Serving as Ethiopia’s connection to maritime shipping, Djibouti’s cargo sector has seen an increase in traffic related to the neighbouring country’s expanding economy. This critical transport connection has been maintained through a highway link that connects Djibouti and its port all the way into Ethiopia and its capital Addis Ababa. Although the development of alternative infrastructure such as airports and new railway lines will diversify transport options, road traffic will remain a key part of the logistics sector. According to the World Bank, 85% of cargo traffic in Djibouti is either going to or coming from Ethiopia, with the small country handling more than 90% of its neighbour’s larger trade.
“We have instigated a large number of infrastructure projects, such as the new railway to Ethiopia, which was started in September 2013 and is nearing completion,” Moussa Ahmed Hassan, minister of equipment and transport, told OBG. “Projects like these are transformative, with trade volumes between our two countries increasing considerably. The new railway will reinforce the economic corridor from our ports to the hinterland.”
The fast-growing Ethiopian economy has accelerated traffic through the Port of Djibouti, with the volume of containers handled rising from 176,453 in 2002 to 854,851 in 2014, according to figures by Djibouti Ports and Free Zones Authority (Autorité des Ports et Zones Franches Djibouti, APZFD). Figures also show an average of 1500 transport trucks crossing the border daily between Ethiopia and Djibouti, with this expected to climb to as many as 8000 trucks by 2020.
“Djibouti’s investment in new road infrastructure will not only improve its connectivity with major East African markets, like Ethiopia, but it will also help facilitate the development of Djibouti’s remote regions,” Mahamoud Moussa Ahmed, director-general of the Djibouti Roads Agency, told OBG.
Despite the importance of the road corridor, the economic benefits of the crucial logistics business has traditionally accrued to operators from Ethiopia. According to figures in a 2014 report by the World Trade Organisation, the number of Ethiopian trucks servicing the transport corridor between the two countries ranges between 6000 to 8000. This number being far greater than the fleets of Djiboutian operators, with a total of 200 to 250 trucks.
In recent months the Djibouti government has sought to ensure players that amidst the steady increase in activity related to Ethiopia, delays and costs do not erode the competitiveness of Djibouti – particularly in light of efforts of nearby countries, such as Kenya, to roll out new infrastructure developments and transport networks and tap into the Ethiopian market.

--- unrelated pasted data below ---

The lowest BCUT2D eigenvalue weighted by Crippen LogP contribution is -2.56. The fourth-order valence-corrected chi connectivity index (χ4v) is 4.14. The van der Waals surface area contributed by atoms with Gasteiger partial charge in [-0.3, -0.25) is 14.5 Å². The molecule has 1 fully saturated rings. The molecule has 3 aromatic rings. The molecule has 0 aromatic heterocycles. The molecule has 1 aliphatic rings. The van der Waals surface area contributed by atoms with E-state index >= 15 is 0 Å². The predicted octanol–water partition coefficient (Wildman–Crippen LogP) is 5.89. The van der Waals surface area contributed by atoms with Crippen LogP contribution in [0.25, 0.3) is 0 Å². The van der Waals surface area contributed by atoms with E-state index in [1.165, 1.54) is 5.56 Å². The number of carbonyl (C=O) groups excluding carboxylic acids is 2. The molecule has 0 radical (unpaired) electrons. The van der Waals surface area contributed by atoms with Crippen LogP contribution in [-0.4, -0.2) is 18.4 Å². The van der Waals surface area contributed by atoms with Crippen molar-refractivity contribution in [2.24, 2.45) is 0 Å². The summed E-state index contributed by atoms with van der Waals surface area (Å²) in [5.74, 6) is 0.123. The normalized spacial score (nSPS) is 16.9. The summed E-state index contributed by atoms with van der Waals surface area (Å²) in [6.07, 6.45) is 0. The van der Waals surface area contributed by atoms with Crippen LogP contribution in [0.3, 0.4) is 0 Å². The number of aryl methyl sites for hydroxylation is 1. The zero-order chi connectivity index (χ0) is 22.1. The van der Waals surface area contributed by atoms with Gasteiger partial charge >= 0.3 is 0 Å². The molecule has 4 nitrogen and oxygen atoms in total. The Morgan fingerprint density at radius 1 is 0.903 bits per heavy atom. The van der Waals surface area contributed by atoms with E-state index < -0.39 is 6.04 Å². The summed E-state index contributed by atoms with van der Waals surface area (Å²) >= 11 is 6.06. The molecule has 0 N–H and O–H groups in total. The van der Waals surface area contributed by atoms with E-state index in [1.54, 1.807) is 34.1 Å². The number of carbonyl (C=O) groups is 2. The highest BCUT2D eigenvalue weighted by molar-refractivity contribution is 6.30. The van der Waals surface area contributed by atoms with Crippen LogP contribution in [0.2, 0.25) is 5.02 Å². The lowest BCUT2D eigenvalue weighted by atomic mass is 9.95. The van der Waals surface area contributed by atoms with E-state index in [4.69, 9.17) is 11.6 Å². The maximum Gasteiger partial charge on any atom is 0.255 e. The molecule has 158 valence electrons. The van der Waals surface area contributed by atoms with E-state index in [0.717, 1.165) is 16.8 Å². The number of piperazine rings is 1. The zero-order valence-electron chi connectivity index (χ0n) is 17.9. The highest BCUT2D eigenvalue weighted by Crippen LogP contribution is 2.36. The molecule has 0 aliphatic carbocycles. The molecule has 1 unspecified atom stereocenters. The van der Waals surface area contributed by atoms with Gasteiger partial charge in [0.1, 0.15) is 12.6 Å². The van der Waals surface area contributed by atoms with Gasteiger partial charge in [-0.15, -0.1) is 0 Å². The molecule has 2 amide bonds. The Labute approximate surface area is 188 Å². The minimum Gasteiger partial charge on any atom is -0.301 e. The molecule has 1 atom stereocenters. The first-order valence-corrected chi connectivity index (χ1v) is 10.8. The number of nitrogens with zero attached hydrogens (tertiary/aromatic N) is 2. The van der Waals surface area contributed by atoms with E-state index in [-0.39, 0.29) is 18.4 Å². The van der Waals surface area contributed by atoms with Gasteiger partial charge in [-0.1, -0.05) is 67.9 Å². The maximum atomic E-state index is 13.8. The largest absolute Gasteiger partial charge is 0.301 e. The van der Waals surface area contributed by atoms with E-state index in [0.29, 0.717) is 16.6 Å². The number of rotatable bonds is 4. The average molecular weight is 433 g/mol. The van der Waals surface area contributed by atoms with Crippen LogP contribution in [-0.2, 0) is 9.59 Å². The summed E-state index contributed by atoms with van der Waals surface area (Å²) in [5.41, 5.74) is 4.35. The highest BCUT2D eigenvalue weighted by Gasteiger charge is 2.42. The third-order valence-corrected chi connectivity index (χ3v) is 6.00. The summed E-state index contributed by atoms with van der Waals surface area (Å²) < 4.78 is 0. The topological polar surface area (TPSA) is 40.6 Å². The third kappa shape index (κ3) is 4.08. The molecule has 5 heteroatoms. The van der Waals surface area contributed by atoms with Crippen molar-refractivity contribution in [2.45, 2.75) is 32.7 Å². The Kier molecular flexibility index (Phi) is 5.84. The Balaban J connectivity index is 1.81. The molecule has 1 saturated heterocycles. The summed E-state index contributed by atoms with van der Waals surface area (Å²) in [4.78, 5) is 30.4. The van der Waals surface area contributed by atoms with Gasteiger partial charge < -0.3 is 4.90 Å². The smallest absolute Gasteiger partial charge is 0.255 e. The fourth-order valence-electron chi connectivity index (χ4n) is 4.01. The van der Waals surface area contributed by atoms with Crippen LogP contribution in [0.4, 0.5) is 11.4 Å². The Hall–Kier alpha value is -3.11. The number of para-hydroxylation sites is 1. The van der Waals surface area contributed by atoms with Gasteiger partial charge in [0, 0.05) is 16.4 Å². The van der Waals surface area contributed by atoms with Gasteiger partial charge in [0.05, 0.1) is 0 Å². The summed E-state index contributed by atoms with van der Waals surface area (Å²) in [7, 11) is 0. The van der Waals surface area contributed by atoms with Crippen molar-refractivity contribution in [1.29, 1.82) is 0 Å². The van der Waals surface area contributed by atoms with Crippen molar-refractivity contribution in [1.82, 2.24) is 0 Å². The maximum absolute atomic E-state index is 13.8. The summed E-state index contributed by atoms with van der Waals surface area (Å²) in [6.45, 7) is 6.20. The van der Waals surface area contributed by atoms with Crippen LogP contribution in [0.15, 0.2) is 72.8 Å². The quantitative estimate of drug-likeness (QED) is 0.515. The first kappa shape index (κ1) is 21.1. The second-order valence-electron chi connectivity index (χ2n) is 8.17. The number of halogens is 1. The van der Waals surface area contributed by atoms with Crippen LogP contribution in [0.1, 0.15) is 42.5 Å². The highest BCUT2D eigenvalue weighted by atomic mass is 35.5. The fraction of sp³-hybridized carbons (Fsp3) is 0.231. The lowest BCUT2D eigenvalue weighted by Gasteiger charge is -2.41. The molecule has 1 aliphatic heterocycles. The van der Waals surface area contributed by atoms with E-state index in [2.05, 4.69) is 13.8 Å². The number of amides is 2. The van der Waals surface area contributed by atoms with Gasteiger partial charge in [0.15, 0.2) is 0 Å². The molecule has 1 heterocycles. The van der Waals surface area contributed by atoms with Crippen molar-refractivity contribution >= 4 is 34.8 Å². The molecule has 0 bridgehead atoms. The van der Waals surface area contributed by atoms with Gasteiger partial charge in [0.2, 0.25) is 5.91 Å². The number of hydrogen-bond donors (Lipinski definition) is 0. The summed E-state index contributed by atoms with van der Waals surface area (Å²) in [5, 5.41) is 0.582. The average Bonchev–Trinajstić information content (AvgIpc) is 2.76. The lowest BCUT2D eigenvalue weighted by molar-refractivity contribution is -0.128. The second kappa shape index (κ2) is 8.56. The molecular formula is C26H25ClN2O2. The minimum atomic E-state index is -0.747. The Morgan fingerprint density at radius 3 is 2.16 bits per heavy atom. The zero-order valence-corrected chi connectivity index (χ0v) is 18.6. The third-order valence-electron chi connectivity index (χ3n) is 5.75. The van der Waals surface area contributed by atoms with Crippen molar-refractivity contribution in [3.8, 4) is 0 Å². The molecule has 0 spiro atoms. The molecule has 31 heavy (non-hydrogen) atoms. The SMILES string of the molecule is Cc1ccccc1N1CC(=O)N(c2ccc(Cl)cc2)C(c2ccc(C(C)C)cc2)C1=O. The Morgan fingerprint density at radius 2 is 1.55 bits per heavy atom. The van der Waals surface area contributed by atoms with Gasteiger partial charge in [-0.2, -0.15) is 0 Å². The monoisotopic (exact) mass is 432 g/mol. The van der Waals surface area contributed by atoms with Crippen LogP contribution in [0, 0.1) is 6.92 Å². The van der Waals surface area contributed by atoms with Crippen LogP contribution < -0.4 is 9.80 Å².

Currently, the shipping cost of bringing a twenty-foot equivalent unit from Shanghai into the Port of Djibouti is around $600 and takes 14 days, with an additional $750 and two days needed to take the container all the way into Addis Ababa in Ethiopia, according to figures by the APZFD. However, freedom in determining the price for freight forwarding in Djibouti led to a discrepancy in prices, with prices charged for Customs and port procedures varying from between DJF18,000 ($100) to DJF40,000 ($225), according to figures by the APZFD. To prevent price variability from impacting the competitiveness of the Djibouti-Ethiopia corridor, the government established fixed prices for these operations in 2015, with the new regulations enforced from January 2016.
Authorities have also made an effort to formalise logistics operators and companies working within the transport sector by enforcing stricter rules for operating licences. “The restructuring of the licence for transport providers has aimed at bringing back transparency and fair competition to the sector,” Luc Marill, managing director of Marill Group, a logistics company based in Djibouti, told OBG. “Now only companies that possess the sufficient documentation and have a physical presence in the country are granted licences to operate on the important Djibouti-Ethiopia route.”